Investors must understand their risk tolerance. This is true if you are just starting your investment life, having a mid-life investment crises, nearing retirement or beyond. Likewise you need to establish investment goals, often to obtain maximum investment return over some time horizon. These concepts apply equally to individuals and married couples.

Of course, we would all like to have

  • maximum return
  • minimum risk
  • absolute certainty

That utopia does not exist. Get real -- you can't have it all. The best you can do is maximize your expected return for a given level of risk. This is why establishing a risk tolerance is critical. You naturally ask: How do I establish my risk tolerance?

Financial planners and investment advisors often use a questionnaire to assess the risk tolerance of a new client. Typical multiple choice questions are something like:

  • What would you do if the value of your investments decreased significantly?
  • What average investment return do you realistically expect?
  • What is the relative importance of maximizing return versus minimizing losses?
  • How much cash flow will you need from your portfolio within the next few years? 
  • What is the total value of your investable assets?
  • What debts do you have?
  • What is your current income and how stable is it?

The result is usually a numerical score corresponding to a risk range from very conservative to aggressive. The next step is to formulate an investment mix that will ideally maximize your expected return, within your risk limits.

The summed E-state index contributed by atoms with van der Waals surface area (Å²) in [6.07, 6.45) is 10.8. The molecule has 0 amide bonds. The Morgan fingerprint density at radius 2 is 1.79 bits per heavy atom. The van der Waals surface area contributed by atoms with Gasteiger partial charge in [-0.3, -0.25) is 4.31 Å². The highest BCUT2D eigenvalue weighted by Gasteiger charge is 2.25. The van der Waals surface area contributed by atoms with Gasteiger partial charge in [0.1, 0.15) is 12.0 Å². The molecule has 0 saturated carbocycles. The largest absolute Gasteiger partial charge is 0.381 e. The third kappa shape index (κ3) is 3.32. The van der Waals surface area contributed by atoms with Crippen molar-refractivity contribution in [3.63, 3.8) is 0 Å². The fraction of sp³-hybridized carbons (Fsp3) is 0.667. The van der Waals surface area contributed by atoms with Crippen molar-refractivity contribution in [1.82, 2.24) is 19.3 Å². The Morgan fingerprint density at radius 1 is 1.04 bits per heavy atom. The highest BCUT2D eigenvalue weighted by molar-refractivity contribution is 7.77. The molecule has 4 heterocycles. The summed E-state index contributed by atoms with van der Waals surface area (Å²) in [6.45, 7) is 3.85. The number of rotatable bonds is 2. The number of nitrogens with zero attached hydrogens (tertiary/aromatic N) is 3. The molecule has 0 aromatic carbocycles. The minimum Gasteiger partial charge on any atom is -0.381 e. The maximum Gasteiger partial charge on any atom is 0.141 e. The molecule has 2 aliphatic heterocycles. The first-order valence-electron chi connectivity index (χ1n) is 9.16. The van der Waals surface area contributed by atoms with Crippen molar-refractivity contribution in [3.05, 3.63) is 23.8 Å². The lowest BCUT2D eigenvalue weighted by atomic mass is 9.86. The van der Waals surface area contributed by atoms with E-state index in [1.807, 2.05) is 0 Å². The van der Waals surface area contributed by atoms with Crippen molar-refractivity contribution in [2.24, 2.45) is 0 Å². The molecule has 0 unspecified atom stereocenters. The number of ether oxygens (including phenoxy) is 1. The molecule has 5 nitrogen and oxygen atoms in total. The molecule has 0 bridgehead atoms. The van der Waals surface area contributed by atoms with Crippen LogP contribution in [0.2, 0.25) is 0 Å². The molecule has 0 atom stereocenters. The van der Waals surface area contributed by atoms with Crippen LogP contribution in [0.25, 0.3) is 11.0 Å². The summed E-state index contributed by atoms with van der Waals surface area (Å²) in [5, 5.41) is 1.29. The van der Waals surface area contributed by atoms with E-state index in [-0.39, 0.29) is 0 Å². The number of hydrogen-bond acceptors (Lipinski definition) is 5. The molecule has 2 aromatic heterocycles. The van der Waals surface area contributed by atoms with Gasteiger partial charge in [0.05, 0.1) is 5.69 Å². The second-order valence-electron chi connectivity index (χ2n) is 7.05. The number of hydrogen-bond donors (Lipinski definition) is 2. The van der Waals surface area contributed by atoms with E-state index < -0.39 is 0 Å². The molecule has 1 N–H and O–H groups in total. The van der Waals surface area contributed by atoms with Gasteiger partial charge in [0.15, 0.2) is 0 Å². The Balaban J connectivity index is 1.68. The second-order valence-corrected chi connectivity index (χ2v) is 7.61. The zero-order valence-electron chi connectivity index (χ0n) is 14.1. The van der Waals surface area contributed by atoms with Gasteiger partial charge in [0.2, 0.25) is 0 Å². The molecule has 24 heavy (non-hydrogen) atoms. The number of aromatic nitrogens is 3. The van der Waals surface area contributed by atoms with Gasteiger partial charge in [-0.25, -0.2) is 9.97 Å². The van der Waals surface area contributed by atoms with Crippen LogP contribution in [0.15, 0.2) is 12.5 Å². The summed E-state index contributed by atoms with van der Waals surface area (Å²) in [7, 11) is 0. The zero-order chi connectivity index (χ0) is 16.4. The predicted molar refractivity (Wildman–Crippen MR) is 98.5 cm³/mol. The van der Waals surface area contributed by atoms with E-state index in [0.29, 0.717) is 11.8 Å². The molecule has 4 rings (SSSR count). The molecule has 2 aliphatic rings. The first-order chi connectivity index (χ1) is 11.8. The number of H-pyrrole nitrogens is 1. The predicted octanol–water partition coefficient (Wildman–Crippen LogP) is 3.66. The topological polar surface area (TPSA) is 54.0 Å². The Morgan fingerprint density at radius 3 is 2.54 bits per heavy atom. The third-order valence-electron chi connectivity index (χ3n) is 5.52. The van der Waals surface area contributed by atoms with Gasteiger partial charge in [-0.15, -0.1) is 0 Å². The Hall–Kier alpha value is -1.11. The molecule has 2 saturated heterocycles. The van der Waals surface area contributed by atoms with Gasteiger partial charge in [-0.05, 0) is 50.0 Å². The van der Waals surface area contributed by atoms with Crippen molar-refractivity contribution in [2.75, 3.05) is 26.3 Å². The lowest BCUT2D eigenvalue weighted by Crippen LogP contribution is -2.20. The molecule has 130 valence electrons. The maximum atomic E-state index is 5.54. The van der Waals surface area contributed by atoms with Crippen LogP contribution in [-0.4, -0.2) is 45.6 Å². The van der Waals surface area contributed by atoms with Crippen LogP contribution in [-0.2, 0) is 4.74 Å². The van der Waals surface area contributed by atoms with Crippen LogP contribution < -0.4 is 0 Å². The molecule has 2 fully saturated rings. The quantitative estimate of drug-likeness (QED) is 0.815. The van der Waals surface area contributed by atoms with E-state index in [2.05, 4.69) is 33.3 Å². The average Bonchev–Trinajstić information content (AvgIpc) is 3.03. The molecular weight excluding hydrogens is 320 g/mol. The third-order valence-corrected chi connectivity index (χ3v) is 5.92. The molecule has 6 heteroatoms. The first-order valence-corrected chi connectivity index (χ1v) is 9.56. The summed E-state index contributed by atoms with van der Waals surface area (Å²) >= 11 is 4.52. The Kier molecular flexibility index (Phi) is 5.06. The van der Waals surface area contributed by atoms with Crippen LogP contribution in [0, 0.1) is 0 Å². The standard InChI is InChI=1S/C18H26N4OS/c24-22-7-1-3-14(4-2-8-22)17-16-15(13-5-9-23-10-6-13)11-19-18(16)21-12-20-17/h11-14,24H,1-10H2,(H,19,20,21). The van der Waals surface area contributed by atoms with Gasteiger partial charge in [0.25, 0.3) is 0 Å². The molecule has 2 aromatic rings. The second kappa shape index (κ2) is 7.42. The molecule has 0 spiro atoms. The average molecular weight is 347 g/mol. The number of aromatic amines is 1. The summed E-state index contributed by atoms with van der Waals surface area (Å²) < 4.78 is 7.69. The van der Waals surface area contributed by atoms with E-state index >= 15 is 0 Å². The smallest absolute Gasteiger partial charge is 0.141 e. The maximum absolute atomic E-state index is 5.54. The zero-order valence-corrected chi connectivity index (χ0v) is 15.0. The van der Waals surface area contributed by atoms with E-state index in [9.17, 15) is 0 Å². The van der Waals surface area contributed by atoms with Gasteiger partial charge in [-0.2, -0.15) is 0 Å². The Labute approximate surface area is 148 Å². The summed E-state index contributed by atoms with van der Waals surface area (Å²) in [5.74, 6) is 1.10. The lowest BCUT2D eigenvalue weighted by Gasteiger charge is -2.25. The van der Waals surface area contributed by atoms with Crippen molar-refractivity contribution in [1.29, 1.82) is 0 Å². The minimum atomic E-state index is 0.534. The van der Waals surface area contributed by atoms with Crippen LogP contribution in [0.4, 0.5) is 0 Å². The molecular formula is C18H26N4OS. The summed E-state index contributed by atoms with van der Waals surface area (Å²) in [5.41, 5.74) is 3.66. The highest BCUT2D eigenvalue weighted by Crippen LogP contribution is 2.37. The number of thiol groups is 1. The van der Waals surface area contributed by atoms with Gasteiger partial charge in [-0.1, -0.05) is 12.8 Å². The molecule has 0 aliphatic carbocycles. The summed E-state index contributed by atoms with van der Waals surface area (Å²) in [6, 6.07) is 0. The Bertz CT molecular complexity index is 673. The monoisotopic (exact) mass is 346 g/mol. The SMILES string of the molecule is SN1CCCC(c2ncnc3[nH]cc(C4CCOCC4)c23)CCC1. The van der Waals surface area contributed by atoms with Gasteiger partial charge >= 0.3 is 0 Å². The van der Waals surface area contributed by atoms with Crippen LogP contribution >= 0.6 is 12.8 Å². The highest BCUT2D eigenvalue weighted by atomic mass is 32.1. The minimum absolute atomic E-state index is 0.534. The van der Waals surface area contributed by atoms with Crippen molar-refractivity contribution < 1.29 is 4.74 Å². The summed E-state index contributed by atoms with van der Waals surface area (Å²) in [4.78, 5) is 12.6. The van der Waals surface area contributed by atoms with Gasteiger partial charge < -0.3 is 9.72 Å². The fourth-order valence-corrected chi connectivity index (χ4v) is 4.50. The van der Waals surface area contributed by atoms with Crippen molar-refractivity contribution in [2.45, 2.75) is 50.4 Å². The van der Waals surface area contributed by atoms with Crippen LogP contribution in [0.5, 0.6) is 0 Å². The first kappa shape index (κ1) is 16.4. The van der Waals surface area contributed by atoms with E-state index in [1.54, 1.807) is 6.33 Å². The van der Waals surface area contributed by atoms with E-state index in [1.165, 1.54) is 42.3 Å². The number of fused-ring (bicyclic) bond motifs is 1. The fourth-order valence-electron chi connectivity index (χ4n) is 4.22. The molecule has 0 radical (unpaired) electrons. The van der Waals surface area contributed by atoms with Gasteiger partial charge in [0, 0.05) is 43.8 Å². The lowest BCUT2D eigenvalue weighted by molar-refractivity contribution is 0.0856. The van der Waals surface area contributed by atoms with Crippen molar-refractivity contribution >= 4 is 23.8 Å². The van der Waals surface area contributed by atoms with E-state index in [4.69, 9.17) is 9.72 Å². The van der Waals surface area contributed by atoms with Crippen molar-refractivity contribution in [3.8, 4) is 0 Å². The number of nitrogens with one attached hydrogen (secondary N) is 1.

For many people its a good idea to pay for professional advice. A complete financial plan can involve much more than portfolio recommendations. Guidance with respect to insurance, pensions, social security,  and estate planning is often within the scope of a comprehensive plan. This might be expensive, but it can be the best investment you make. Just be sure that the planner/advisor is acting in your best interest and not basically selling you a financial product. They should act as a fiduciary. Ask beforehand how the person is compensated. Expect clear, concise answers. Walk away if the answers are evasive.

Your employer's 401k may provide investment planning services. If you have a relationship with an existing financial institution, ask if they offer some type of planning.

There are various online services that can help. A web search will turn up many possibilities. The adjacent resources section has several links to get you started. Check a few of these so that you become better informed. That could help in selecting an advisor. You might find that these resources are all that you need at this time.

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Here are a few web sites that have risk questionnaires. Some are online, others require pencil and paper. You may have to poke around on the site to find the exact link. Remember that web content can change, so a questionnaire may no longer be available.

Once completed, you will have an assessment of your overall risk tolerance with recommendations for your portfolio makeup -- conservative, moderate, aggressive. Some sites give detailed recommendations, even to the extent of specific investments with target percentages for each.